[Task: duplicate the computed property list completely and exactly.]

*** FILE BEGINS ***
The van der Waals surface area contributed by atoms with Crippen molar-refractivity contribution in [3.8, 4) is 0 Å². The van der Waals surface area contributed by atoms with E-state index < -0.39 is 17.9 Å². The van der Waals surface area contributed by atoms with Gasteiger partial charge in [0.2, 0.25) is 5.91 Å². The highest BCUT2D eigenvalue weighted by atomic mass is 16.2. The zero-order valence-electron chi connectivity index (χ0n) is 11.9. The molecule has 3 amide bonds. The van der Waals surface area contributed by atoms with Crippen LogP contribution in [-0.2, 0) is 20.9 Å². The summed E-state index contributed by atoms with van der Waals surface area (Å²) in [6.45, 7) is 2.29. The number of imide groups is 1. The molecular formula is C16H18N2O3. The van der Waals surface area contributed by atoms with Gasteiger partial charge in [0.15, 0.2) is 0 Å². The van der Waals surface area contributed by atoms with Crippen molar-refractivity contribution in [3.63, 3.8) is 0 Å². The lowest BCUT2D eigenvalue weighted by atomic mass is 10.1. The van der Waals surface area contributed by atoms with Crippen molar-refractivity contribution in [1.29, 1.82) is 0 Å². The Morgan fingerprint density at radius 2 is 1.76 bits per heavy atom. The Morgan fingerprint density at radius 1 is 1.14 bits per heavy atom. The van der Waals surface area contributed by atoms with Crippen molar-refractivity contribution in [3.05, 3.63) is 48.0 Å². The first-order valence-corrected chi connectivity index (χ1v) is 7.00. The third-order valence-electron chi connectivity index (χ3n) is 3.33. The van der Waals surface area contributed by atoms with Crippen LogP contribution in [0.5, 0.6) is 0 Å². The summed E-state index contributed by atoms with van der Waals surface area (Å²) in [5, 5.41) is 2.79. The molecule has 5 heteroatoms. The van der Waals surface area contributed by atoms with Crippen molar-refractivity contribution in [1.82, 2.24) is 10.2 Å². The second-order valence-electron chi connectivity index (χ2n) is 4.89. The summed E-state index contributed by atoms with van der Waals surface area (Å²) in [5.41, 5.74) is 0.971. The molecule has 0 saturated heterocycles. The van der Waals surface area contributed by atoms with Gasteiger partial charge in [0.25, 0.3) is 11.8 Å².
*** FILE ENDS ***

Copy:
The van der Waals surface area contributed by atoms with Crippen molar-refractivity contribution in [3.8, 4) is 0 Å². The van der Waals surface area contributed by atoms with E-state index < -0.39 is 17.9 Å². The van der Waals surface area contributed by atoms with Gasteiger partial charge in [0.2, 0.25) is 5.91 Å². The highest BCUT2D eigenvalue weighted by atomic mass is 16.2. The zero-order valence-electron chi connectivity index (χ0n) is 11.9. The molecule has 3 amide bonds. The van der Waals surface area contributed by atoms with Crippen LogP contribution in [-0.2, 0) is 20.9 Å². The summed E-state index contributed by atoms with van der Waals surface area (Å²) in [6.45, 7) is 2.29. The number of imide groups is 1. The molecular formula is C16H18N2O3. The van der Waals surface area contributed by atoms with Gasteiger partial charge in [0.15, 0.2) is 0 Å². The van der Waals surface area contributed by atoms with Crippen molar-refractivity contribution in [3.63, 3.8) is 0 Å². The lowest BCUT2D eigenvalue weighted by atomic mass is 10.1. The van der Waals surface area contributed by atoms with Crippen molar-refractivity contribution in [1.29, 1.82) is 0 Å². The Morgan fingerprint density at radius 2 is 1.76 bits per heavy atom. The Morgan fingerprint density at radius 1 is 1.14 bits per heavy atom. The van der Waals surface area contributed by atoms with Crippen molar-refractivity contribution in [3.05, 3.63) is 48.0 Å². The first-order valence-corrected chi connectivity index (χ1v) is 7.00. The third-order valence-electron chi connectivity index (χ3n) is 3.33. The van der Waals surface area contributed by atoms with Crippen LogP contribution in [0.5, 0.6) is 0 Å². The summed E-state index contributed by atoms with van der Waals surface area (Å²) in [5, 5.41) is 2.79. The molecule has 5 heteroatoms. The van der Waals surface area contributed by atoms with Crippen molar-refractivity contribution in [1.82, 2.24) is 10.2 Å². The second-order valence-electron chi connectivity index (χ2n) is 4.89. The summed E-state index contributed by atoms with van der Waals surface area (Å²) in [5.41, 5.74) is 0.971. The molecule has 0 saturated heterocycles. The van der Waals surface area contributed by atoms with Gasteiger partial charge in [0.25, 0.3) is 11.8 Å².